Once there was a Monopoly game. The pieces moved around the board, buying and selling, growing richer or poorer.
Hat had just landed on free parking and in that moment of relief, he began to meditate on the game he now played. He had always felt that the game was unfair. Happiness seemed to depend on a mixture of luck and ruthlessness. Yet, he felt deep down it shouldn't be that way. Wouldn't it be nice if all squares were of equal value and instead of competing, we helped each other to get land, house, etc. It certainly wasn't that way now.
Ship had just landed on Oxford St. Hat was glad it wasn't him. A bright red hotel had just appeared there. He pondered further about the Designer of the game, if there ever was one. Yet, how did it get here if there weren't a Designer? Car said it just happened, but things just don't happen. Anyway, Hat felt there was a Designer, but why couldn't the Designer be seen? It's probably hard to expect a plastic hat to see someone as great as the Designer. Can't even understand him let alone see him. Maybe the Designer doesn't like the way the game's played now and he's simply moved away.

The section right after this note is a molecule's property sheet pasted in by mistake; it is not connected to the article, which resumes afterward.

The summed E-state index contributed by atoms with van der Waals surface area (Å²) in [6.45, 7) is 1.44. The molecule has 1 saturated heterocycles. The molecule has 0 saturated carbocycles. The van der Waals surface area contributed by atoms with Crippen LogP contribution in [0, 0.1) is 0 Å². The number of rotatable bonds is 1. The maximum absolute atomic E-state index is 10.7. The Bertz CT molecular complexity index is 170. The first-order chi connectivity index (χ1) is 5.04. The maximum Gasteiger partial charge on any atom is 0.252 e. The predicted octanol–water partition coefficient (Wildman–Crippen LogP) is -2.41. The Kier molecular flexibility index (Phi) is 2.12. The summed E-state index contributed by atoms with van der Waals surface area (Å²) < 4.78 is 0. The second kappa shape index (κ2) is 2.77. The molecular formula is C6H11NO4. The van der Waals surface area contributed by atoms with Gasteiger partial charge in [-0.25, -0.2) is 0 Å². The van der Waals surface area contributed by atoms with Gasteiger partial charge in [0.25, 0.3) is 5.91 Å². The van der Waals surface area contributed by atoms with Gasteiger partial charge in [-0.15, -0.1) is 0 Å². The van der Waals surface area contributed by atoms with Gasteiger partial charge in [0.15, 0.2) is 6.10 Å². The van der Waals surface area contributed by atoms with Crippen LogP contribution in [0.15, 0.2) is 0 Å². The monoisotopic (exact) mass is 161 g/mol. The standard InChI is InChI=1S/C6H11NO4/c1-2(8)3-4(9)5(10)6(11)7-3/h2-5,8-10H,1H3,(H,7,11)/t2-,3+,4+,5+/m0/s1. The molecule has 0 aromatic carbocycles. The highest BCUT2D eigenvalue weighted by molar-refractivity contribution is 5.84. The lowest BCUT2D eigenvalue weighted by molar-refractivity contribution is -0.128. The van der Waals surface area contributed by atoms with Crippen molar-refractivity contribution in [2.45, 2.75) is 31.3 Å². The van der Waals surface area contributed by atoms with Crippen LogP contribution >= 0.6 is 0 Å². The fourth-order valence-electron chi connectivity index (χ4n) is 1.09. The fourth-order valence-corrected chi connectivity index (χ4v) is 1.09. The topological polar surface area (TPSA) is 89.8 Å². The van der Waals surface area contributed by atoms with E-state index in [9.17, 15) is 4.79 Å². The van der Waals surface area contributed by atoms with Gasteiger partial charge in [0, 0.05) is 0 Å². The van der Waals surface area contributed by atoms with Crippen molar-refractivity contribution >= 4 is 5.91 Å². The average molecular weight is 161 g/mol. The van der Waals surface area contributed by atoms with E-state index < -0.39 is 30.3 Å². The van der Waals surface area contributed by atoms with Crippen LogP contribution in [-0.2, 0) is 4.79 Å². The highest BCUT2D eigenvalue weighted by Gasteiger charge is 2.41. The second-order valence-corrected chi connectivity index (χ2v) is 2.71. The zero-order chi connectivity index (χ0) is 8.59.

Hat moved from fee parking and landed on Chance and went to Jail without passing Go. The immorality of the whole thing worried him. He didn't really want to play the game this way at all. Wouldn't it be lovely to get out of this mess, know the Designer and play the game with a little more consideration and justice.
It seemed strange to Hat that the Designer hadn't done something to fix things up. He was obviously very powerful to create such a game. He must be very caring to allow the pieces to play the game the way they wanted to. Hat was no robot. The Designer must also be very moral. Even Hat knew the difference between right and wrong. So why hadn't the Designer acted?
Ship joined Hat in jail and reminded him of Cross, that piece which started to move around the board a long time ago. All he bought was the Electric Light Co. and the Water Works. Everyone knew he would never win that way. He landed on Mayfair and that was that. Although, Thimble had always said that it was strange how the light kept shining and the water kept running when Cross was nothing more than a memory. And there was all that stuff he said about the New Game, the Perfect Game; a new board for old players.
For Hat and pieces like him, the game would go on until the earthquake. What's the earthquake? That's when the Designer decides it's time to finish the game, fold up the board, and say, "Game's over boys."